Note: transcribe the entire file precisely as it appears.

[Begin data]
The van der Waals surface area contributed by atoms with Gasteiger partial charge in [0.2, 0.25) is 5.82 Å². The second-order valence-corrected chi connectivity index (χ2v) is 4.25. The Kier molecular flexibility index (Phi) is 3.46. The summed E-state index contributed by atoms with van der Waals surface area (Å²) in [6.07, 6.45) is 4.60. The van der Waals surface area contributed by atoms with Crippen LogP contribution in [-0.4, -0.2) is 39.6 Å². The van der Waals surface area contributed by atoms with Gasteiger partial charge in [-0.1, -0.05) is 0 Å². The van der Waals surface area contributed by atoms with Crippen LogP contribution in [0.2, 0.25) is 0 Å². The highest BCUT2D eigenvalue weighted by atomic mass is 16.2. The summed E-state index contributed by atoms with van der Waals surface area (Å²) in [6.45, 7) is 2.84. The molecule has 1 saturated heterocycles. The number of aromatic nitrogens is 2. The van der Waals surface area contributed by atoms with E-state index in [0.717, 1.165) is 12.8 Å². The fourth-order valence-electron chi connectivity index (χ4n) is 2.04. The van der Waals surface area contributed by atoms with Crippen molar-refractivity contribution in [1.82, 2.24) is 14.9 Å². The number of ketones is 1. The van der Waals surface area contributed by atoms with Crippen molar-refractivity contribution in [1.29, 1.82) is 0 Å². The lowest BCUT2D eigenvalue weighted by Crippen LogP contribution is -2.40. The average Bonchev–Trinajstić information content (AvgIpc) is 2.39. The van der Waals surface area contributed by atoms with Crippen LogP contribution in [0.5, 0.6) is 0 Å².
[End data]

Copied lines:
The van der Waals surface area contributed by atoms with Gasteiger partial charge in [0.2, 0.25) is 5.82 Å². The second-order valence-corrected chi connectivity index (χ2v) is 4.25. The Kier molecular flexibility index (Phi) is 3.46. The summed E-state index contributed by atoms with van der Waals surface area (Å²) in [6.07, 6.45) is 4.60. The van der Waals surface area contributed by atoms with Crippen LogP contribution in [-0.4, -0.2) is 39.6 Å². The van der Waals surface area contributed by atoms with Gasteiger partial charge in [-0.1, -0.05) is 0 Å². The van der Waals surface area contributed by atoms with Crippen LogP contribution in [0.2, 0.25) is 0 Å². The highest BCUT2D eigenvalue weighted by atomic mass is 16.2. The summed E-state index contributed by atoms with van der Waals surface area (Å²) in [6.45, 7) is 2.84. The molecule has 1 saturated heterocycles. The number of aromatic nitrogens is 2. The van der Waals surface area contributed by atoms with E-state index in [0.717, 1.165) is 12.8 Å². The fourth-order valence-electron chi connectivity index (χ4n) is 2.04. The van der Waals surface area contributed by atoms with Crippen molar-refractivity contribution in [1.82, 2.24) is 14.9 Å². The number of ketones is 1. The van der Waals surface area contributed by atoms with Crippen molar-refractivity contribution in [1.29, 1.82) is 0 Å². The lowest BCUT2D eigenvalue weighted by Crippen LogP contribution is -2.40. The average Bonchev–Trinajstić information content (AvgIpc) is 2.39. The van der Waals surface area contributed by atoms with Crippen LogP contribution in [0.5, 0.6) is 0 Å².